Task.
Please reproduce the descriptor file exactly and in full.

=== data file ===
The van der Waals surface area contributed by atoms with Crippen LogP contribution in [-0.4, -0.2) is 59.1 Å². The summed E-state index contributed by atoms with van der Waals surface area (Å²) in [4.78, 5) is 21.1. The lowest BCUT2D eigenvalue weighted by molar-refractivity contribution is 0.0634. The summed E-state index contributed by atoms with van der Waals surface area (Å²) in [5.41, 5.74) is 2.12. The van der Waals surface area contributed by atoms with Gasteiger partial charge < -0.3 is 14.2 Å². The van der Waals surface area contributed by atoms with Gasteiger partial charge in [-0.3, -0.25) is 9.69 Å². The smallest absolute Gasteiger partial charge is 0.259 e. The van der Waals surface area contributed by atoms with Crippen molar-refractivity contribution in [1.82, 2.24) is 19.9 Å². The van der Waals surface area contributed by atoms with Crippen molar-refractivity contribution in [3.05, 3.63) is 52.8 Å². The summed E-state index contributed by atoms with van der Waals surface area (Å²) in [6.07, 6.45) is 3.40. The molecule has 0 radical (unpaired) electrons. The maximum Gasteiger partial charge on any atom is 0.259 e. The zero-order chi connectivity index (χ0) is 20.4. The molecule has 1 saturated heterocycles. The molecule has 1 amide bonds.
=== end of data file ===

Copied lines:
The van der Waals surface area contributed by atoms with Crippen LogP contribution in [-0.4, -0.2) is 59.1 Å². The summed E-state index contributed by atoms with van der Waals surface area (Å²) in [4.78, 5) is 21.1. The lowest BCUT2D eigenvalue weighted by molar-refractivity contribution is 0.0634. The summed E-state index contributed by atoms with van der Waals surface area (Å²) in [5.41, 5.74) is 2.12. The van der Waals surface area contributed by atoms with Gasteiger partial charge < -0.3 is 14.2 Å². The van der Waals surface area contributed by atoms with Gasteiger partial charge in [-0.3, -0.25) is 9.69 Å². The smallest absolute Gasteiger partial charge is 0.259 e. The van der Waals surface area contributed by atoms with Crippen molar-refractivity contribution in [1.82, 2.24) is 19.9 Å². The van der Waals surface area contributed by atoms with Crippen molar-refractivity contribution in [3.05, 3.63) is 52.8 Å². The summed E-state index contributed by atoms with van der Waals surface area (Å²) in [6.07, 6.45) is 3.40. The molecule has 0 radical (unpaired) electrons. The maximum Gasteiger partial charge on any atom is 0.259 e. The zero-order chi connectivity index (χ0) is 20.4. The molecule has 1 saturated heterocycles. The molecule has 1 amide bonds.